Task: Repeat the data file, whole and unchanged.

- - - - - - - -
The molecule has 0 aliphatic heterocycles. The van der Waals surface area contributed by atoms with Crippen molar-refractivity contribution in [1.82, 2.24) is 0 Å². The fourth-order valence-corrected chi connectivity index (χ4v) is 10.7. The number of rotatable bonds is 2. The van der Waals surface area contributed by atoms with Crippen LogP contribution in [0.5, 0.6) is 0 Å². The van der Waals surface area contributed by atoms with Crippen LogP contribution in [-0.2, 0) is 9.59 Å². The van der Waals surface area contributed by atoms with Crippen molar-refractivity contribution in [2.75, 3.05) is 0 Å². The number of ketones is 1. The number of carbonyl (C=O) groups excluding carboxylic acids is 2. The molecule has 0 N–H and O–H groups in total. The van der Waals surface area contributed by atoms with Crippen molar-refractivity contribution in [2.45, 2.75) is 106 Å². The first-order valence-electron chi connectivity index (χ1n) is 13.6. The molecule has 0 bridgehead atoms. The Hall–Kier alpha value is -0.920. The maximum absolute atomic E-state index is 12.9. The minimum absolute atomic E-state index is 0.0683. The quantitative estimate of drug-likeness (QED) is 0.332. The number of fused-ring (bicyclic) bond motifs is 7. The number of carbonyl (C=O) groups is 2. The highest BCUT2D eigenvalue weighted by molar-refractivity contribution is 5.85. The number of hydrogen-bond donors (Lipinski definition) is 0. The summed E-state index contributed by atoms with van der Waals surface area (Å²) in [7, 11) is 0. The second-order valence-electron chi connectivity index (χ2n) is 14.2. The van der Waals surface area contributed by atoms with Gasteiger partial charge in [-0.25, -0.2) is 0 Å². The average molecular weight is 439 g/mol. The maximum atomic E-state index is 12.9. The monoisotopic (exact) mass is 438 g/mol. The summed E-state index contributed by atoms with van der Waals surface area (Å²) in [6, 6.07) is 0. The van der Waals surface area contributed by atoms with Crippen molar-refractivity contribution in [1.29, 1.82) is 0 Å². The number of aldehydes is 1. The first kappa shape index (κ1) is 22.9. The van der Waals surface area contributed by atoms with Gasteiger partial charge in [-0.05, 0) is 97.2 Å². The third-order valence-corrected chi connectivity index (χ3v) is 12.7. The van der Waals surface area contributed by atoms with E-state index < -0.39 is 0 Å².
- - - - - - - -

The molecule has 0 aliphatic heterocycles. The van der Waals surface area contributed by atoms with Crippen molar-refractivity contribution in [1.82, 2.24) is 0 Å². The fourth-order valence-corrected chi connectivity index (χ4v) is 10.7. The number of rotatable bonds is 2. The van der Waals surface area contributed by atoms with Crippen LogP contribution in [0.5, 0.6) is 0 Å². The van der Waals surface area contributed by atoms with Crippen LogP contribution in [-0.2, 0) is 9.59 Å². The van der Waals surface area contributed by atoms with Crippen molar-refractivity contribution in [2.75, 3.05) is 0 Å². The number of ketones is 1. The number of carbonyl (C=O) groups excluding carboxylic acids is 2. The molecule has 0 N–H and O–H groups in total. The van der Waals surface area contributed by atoms with Crippen molar-refractivity contribution in [2.45, 2.75) is 106 Å². The first-order valence-electron chi connectivity index (χ1n) is 13.6. The molecule has 0 bridgehead atoms. The Hall–Kier alpha value is -0.920. The maximum absolute atomic E-state index is 12.9. The minimum absolute atomic E-state index is 0.0683. The quantitative estimate of drug-likeness (QED) is 0.332. The number of fused-ring (bicyclic) bond motifs is 7. The number of carbonyl (C=O) groups is 2. The highest BCUT2D eigenvalue weighted by molar-refractivity contribution is 5.85. The number of hydrogen-bond donors (Lipinski definition) is 0. The summed E-state index contributed by atoms with van der Waals surface area (Å²) in [7, 11) is 0. The second-order valence-electron chi connectivity index (χ2n) is 14.2. The van der Waals surface area contributed by atoms with Gasteiger partial charge in [-0.25, -0.2) is 0 Å². The average molecular weight is 439 g/mol. The maximum atomic E-state index is 12.9. The monoisotopic (exact) mass is 438 g/mol. The summed E-state index contributed by atoms with van der Waals surface area (Å²) in [6, 6.07) is 0. The van der Waals surface area contributed by atoms with Crippen molar-refractivity contribution in [1.29, 1.82) is 0 Å². The number of aldehydes is 1. The first kappa shape index (κ1) is 22.9. The van der Waals surface area contributed by atoms with Gasteiger partial charge in [-0.05, 0) is 97.2 Å². The third-order valence-corrected chi connectivity index (χ3v) is 12.7. The van der Waals surface area contributed by atoms with E-state index < -0.39 is 0 Å².